Mayor Leviathan Sets Sight On Forcing Cigarettes Out of Sight

March 18th, 2013

Somewhere, I know Mayor Bloomberg has a nanny-state bucket list. Here is another one to cross off. The Mayor is setting his sights on cigarettes. No, not smoking them (he’s already banned that just about everywhere), not taxing them (they are already highly taxed), but now, looking at them . From the Times:

Mayor Michael R. Bloomberg, fresh off a defeat in his campaign to limit large servings of sugary drinks, proposed legislation Monday requiring stores to put cigarettes out of public sight and to increase penalties on the smuggling and illegal sales of cigarettes.

Mr. Bloomberg said at a news conference that the proposal would make New York the first city in the nation to keep tobacco products out of sight.

This is an idea directly from Cass Sunstein’s Nudge. In Nudge, Sunstein argues that in cafeterias, when fruit and health foods are placed at eye-level, and junk food are placed out of sight, people are nudges to eat healthier. So of course Mayor Leviathan takes this idea and runs with it, forcing stores to *hide* cigarettes.

This is like a terrible game of peek-a-boo. Fitting for Mayor Nanny. I suppose Bloomberg thinks that people forget about buying cigarettes because they are hidden. Or maybe, someone who goes to a store to buy them, and doesn’t see them, will just decide not to smoke.

Though, the article does have one positive note, for which we can thank Judge Tingling. Bloomberg will go the democracy route, rather than imposing this law by administrative fiat.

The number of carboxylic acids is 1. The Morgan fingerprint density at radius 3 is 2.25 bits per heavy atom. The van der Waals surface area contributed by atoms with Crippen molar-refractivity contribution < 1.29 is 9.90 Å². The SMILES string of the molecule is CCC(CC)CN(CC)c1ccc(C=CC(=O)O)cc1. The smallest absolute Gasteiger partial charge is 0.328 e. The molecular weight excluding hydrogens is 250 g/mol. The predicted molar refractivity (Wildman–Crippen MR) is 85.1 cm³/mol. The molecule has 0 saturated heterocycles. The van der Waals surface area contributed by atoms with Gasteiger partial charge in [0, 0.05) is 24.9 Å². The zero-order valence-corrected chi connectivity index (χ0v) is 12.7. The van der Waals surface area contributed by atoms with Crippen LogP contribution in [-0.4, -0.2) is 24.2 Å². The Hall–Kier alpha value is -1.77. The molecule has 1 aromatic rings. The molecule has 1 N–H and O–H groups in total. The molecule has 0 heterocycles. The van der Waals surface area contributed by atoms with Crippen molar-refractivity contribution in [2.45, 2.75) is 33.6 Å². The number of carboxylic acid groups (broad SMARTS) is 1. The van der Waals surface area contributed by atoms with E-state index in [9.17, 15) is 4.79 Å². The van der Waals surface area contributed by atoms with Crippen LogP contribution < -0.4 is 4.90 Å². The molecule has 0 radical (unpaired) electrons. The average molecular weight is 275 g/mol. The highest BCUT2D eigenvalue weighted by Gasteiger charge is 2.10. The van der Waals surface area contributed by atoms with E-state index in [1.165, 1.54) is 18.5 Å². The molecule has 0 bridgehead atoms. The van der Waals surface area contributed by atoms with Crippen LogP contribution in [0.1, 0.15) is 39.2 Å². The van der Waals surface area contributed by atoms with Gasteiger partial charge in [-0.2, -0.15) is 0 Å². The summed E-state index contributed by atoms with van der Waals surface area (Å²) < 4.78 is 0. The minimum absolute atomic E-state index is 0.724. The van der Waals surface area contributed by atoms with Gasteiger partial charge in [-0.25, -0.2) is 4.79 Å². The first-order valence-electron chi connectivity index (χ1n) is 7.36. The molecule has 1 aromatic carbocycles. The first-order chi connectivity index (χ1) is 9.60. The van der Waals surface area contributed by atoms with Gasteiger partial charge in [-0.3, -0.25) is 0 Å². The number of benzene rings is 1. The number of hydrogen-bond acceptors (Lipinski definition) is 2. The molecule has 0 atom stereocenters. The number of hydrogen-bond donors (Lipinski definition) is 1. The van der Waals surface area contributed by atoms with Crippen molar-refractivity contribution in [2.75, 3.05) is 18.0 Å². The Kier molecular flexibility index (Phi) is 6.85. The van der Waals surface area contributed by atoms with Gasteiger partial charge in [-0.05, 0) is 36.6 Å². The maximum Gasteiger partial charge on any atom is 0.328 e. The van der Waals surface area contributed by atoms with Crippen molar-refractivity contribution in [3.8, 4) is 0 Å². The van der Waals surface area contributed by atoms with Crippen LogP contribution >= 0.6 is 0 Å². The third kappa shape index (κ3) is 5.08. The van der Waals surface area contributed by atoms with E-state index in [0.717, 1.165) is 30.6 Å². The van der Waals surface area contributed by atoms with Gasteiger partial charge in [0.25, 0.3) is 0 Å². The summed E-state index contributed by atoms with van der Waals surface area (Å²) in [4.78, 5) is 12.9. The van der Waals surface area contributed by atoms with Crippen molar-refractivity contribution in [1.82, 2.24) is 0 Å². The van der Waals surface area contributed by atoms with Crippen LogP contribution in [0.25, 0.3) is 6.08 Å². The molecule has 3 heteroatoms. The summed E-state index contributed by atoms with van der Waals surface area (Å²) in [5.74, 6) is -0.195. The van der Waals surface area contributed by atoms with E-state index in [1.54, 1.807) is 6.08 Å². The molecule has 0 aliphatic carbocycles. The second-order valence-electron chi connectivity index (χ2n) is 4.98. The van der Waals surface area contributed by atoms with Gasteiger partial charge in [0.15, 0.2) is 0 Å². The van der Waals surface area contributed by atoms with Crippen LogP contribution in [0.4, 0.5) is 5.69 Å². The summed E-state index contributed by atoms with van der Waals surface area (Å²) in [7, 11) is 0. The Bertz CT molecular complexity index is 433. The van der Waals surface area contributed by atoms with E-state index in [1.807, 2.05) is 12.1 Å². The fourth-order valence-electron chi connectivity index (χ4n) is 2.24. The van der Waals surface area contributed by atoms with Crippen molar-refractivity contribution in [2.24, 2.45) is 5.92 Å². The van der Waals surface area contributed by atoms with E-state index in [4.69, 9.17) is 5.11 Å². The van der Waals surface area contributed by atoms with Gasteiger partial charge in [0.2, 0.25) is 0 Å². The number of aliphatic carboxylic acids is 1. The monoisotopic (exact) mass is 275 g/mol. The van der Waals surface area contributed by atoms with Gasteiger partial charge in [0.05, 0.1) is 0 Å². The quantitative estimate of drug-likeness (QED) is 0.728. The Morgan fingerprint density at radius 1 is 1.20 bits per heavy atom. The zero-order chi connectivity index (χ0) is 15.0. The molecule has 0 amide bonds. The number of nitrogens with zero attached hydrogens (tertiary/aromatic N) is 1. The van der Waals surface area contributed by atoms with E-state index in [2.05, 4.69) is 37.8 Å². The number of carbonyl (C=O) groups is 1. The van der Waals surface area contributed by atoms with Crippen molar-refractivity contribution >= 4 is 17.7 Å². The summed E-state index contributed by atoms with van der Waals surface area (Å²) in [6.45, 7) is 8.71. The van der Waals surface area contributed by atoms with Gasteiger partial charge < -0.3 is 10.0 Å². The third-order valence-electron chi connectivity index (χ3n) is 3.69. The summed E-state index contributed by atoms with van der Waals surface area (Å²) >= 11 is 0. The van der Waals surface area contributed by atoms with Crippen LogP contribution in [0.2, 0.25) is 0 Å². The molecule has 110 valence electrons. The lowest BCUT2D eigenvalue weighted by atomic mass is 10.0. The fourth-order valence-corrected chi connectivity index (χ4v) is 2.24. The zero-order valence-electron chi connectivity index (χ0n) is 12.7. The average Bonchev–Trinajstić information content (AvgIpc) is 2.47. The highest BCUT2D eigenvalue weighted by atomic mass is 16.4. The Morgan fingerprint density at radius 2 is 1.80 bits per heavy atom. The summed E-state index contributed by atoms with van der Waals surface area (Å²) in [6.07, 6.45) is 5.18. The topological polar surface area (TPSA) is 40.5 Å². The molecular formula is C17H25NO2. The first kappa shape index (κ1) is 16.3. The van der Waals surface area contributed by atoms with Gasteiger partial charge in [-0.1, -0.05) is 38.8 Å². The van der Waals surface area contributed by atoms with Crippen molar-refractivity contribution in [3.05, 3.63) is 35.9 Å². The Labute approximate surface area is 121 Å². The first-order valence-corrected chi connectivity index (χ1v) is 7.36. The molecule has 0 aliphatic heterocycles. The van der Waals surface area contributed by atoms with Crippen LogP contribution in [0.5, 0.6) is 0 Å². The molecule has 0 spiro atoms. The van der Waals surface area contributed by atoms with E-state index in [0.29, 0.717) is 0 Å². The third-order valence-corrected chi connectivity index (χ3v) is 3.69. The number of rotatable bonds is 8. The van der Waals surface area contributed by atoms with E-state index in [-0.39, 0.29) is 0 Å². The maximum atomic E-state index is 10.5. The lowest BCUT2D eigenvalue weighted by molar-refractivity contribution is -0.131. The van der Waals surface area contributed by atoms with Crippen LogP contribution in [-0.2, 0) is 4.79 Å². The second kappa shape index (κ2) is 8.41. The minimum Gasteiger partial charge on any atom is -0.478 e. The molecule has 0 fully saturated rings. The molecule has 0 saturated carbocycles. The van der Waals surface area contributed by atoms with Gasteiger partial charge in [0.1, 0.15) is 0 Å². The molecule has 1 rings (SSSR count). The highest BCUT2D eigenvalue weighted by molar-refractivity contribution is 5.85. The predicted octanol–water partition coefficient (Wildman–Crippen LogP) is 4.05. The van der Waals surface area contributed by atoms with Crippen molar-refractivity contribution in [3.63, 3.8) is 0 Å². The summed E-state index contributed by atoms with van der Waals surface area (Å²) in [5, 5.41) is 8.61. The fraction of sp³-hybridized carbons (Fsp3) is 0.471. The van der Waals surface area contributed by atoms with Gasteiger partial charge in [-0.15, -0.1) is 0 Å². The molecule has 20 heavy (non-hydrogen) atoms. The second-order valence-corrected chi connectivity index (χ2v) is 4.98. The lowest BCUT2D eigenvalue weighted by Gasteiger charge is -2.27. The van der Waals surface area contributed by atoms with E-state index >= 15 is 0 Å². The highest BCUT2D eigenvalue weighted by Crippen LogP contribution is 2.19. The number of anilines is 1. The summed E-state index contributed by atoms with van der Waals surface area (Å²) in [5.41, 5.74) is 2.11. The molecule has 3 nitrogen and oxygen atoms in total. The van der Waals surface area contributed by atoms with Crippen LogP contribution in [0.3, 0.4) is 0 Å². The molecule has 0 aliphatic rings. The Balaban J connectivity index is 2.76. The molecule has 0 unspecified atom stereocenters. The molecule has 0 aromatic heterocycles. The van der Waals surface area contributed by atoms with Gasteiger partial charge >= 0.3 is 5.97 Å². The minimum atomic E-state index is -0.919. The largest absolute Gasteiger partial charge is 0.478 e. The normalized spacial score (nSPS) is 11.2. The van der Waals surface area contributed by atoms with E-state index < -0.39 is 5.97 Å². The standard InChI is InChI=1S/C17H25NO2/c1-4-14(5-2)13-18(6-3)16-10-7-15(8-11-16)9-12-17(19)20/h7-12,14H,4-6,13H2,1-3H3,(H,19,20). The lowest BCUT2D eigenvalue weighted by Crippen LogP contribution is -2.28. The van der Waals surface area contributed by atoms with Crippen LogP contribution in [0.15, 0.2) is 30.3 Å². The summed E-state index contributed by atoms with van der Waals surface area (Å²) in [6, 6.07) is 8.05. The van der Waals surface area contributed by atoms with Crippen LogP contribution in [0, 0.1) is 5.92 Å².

The proposal will go to the City Council for its consideration, a step that Mr. Bloomberg skipped when he proposed a ban on sugared drinks bigger than 16 ounces in movie theaters, restaurants and other establishments. That rule went through only the city’s Board of Health, and a state judge ruled a week ago that the board, among other missteps, had exceeded its authority. The city is appealing the ruling.

Separation of powers is always a good thing. By the way Emily Bazelon, Judge Tingling is not by any stretch of the imagination a conservative.

How will this be enforced? Where will the cigarettes have to be stored? Will there be inspections for this?

Now let’s see, is there a First Amendment interest for a Bodega owner to arrange Cigarettes how they wish???

Update: Jacob Sallum adds that Bloomberg’s plan may violate the Federal Cigarette Labeling and Advertising Act:

Bloomberg’s proposal may be vulnerable on legal as well as empirical grounds. Although his wish to make tobacco products invisible does depend on action by the city council, the absence of which helped doom his drink diktat, the rule he seeks seems to run afoul of the Federal Cigarette Labeling and Advertising Act. That 1965 law bars states and municipalities from imposing any “requirement or prohibition based on smoking and health…with respect to the advertising or promotion of cigarettes.” The policy Bloomberg wants certainly seems to fit that description, especially since his premise is that cigarette packages promote smoking.

Bloomberg should have anticipated this complication, since the same federal statute was the basis for a successful challenge to another one of his anti-smoking initiatives, a requirement that merchants display icky, city-designed posters warning customers about the health consequences of the habit and urging them to quit. Like Bloomberg’s limit on soda servings, the poster mandate was imposed by the New York City Department of Health and Mental Hygiene without input from the city council. In 2010 U.S. District Judge Jed Rakoff ruled that it was pre-empted by federal law, and last year the U.S. Court of Appeals for the 2nd Circuit agreed.